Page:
I have personally battled with all of these self-harm methods and have managed to overcome them with counseling, medication, self-coaching, and strict mindfulness. I struggled with cutting myself up until two years ago, when I finally realized I don’t have to punish myself and my body for things that were out of my control.

4) Unhealthy Attachments and Lack of Boundaries

Boundaries and attachments are not always communicated about or properly explained to a child recovering from abuse.

Boundaries are completely crossed when somebody makes you feel physically or sexually uncomfortable and/or forces themselves upon you. As a child, you learn what you are shown. Because of personal boundaries constantly being crossed by your abuser, you may develop a sense of confusion about what a boundary even is. This, in turn, can cause you to develop unhealthy attachments.

Personally, I have crossed several boundaries in my life because I never realized there was a stopping point until someone expressed that to me. I developed unhealthy attachments to people. Because I didn’t want them to leave me or hurt me, I would pour myself out and love them with all I had just to make sure I wouldn’t be alone. I have mastered the boundary issue, but I am still working on not forming unhealthy attachments to this day.

5) Negative Body Image

As I’ve grown and as the years pass, I’ve become more and more ashamed of my body and my own skin. In the past, I always felt “dirty” and could never shower enough to feel clean. When I was thin, I would always look in the mirror and see fat. When I saw other girls who were super pretty, I would get upset because I wanted to feel pretty too, but I knew I was ugly.

To me, my body didn’t feel like it was mine. It had been tortured and violated so much that I dissociated myself from it.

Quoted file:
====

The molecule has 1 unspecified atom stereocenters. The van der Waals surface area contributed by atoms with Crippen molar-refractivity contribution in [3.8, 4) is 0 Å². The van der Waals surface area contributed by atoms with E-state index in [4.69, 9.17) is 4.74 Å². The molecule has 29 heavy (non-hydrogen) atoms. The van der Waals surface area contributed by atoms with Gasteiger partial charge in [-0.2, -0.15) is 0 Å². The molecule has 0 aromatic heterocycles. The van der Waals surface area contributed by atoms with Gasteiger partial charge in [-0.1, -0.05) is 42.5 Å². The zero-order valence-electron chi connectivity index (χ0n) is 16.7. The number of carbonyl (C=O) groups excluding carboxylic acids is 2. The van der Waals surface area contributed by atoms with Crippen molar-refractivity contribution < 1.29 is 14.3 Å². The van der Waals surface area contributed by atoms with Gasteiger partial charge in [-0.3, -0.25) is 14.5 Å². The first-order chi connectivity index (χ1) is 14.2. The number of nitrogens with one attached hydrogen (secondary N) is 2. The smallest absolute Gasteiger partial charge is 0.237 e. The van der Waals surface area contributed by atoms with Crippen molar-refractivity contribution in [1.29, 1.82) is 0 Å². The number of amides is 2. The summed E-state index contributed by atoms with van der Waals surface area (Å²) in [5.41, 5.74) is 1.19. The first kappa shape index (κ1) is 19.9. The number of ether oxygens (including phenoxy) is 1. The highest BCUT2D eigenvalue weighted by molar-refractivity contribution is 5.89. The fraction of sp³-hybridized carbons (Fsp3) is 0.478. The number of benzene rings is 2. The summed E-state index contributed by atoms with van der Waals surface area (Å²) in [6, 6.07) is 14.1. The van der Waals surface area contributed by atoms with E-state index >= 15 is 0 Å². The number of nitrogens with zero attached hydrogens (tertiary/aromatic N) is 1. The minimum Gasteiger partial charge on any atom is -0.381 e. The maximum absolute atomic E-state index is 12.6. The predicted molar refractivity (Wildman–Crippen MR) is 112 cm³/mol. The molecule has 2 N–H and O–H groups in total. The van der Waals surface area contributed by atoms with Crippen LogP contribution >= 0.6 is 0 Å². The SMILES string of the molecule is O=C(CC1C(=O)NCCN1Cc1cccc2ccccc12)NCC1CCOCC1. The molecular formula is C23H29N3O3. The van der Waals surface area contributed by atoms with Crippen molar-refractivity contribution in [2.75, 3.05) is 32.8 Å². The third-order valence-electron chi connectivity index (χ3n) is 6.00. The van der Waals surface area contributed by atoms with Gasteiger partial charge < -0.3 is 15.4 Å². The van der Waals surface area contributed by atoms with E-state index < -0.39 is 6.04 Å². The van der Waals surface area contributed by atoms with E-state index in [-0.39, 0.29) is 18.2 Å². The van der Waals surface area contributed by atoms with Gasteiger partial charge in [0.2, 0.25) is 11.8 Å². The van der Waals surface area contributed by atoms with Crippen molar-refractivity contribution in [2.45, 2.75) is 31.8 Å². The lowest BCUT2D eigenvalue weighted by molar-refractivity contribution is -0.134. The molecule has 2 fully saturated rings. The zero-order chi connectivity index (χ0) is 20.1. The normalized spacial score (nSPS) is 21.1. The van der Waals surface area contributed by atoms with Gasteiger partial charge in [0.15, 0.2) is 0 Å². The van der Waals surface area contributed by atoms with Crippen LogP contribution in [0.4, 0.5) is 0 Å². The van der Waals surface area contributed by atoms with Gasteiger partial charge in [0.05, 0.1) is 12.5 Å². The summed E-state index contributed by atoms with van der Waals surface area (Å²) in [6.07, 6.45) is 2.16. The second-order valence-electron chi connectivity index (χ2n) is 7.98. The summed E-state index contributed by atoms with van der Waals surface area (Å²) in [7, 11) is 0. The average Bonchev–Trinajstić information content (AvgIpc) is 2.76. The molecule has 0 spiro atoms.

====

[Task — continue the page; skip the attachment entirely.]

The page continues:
When somebody physically and/or sexually takes advantage of your body, it takes something very important from you. To this day, I struggle with my body image. However, it is a work in progress, and I have definitely seen improvement in the last 5 years.

These five things are just some of the common yet unexpected aftereffects of abuse and trauma. Hopefully, as more survivors share their stories, we will gain more insight into the feelings that come after abuse. Then we can better educate ourselves and others about the long-term effects of abuse and what it takes to overcome them.

These five things are all things I have faced and overcome with the help of a great support team and willpower. The road from trauma to recovery is a tough one to travel, but I’m living proof that it can be done.

You can find other Survivor Stories here.

If you are a survivor and would like to tell your story, you can email us at contact@shieldwv.com. You can also private message us on Facebook or Twitter. You can share as much or as little of your story as you like, and you can stay as anonymous as you want.

If you are a survivor in need of support, please refer to the hotlines provided on our page of Resources for Survivors.


Amanda Bowman is 23 years old. Although she was born and raised in West Virginia, she currently resides in Idaho. She graduated from Keyser High School and earned an associate’s degree from Potomac State College. Her long-term goal is to be a mortician and earn a bachelor’s in Psychology.

Amanda has a fiancé of 4 years, and together they have a 4-year-old daughter. She currently works as an infant teacher for 12 wonderful little babies. She also volunteers for the Idaho Network of Children’s Advocacy Centers. In her free time, she enjoys learning, writing, music, and movies.